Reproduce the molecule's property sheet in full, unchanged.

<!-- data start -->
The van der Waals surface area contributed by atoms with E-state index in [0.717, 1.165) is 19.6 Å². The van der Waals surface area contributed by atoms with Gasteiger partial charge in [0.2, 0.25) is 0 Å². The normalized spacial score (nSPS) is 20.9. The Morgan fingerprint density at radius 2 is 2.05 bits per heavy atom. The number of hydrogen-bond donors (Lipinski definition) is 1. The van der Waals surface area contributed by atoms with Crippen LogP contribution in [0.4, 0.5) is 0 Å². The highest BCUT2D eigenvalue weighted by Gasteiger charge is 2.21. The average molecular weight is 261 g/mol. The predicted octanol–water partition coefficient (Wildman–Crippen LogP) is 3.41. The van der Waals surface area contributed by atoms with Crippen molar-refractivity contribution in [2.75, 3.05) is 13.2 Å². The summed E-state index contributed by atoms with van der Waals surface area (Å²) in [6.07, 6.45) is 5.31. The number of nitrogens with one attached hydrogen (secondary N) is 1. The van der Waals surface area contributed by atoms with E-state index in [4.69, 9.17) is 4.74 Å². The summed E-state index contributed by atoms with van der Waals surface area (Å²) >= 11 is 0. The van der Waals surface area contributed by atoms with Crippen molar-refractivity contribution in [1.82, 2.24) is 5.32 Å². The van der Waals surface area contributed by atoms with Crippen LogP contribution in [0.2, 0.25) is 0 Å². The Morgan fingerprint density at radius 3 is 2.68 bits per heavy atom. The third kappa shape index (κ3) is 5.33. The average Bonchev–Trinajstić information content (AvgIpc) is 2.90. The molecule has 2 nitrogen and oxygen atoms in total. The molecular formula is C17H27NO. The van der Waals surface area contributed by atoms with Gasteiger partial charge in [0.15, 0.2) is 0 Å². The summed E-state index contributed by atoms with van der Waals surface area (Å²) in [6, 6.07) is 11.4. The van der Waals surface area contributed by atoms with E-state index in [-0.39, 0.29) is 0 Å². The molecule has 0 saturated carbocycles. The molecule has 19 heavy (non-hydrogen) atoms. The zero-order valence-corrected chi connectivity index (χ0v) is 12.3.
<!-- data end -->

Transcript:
The van der Waals surface area contributed by atoms with E-state index in [0.717, 1.165) is 19.6 Å². The van der Waals surface area contributed by atoms with Gasteiger partial charge in [0.2, 0.25) is 0 Å². The normalized spacial score (nSPS) is 20.9. The Morgan fingerprint density at radius 2 is 2.05 bits per heavy atom. The number of hydrogen-bond donors (Lipinski definition) is 1. The van der Waals surface area contributed by atoms with Crippen LogP contribution in [0.4, 0.5) is 0 Å². The highest BCUT2D eigenvalue weighted by Gasteiger charge is 2.21. The average molecular weight is 261 g/mol. The predicted octanol–water partition coefficient (Wildman–Crippen LogP) is 3.41. The van der Waals surface area contributed by atoms with Crippen molar-refractivity contribution in [2.75, 3.05) is 13.2 Å². The summed E-state index contributed by atoms with van der Waals surface area (Å²) in [6.07, 6.45) is 5.31. The number of nitrogens with one attached hydrogen (secondary N) is 1. The van der Waals surface area contributed by atoms with E-state index in [4.69, 9.17) is 4.74 Å². The summed E-state index contributed by atoms with van der Waals surface area (Å²) >= 11 is 0. The van der Waals surface area contributed by atoms with Crippen molar-refractivity contribution in [1.82, 2.24) is 5.32 Å². The van der Waals surface area contributed by atoms with Crippen LogP contribution in [0.2, 0.25) is 0 Å². The Morgan fingerprint density at radius 3 is 2.68 bits per heavy atom. The third kappa shape index (κ3) is 5.33. The average Bonchev–Trinajstić information content (AvgIpc) is 2.90. The molecule has 2 nitrogen and oxygen atoms in total. The molecular formula is C17H27NO. The van der Waals surface area contributed by atoms with Gasteiger partial charge in [0.15, 0.2) is 0 Å². The summed E-state index contributed by atoms with van der Waals surface area (Å²) in [6, 6.07) is 11.4. The van der Waals surface area contributed by atoms with E-state index in [-0.39, 0.29) is 0 Å². The molecule has 0 saturated carbocycles. The molecule has 19 heavy (non-hydrogen) atoms. The zero-order valence-corrected chi connectivity index (χ0v) is 12.3.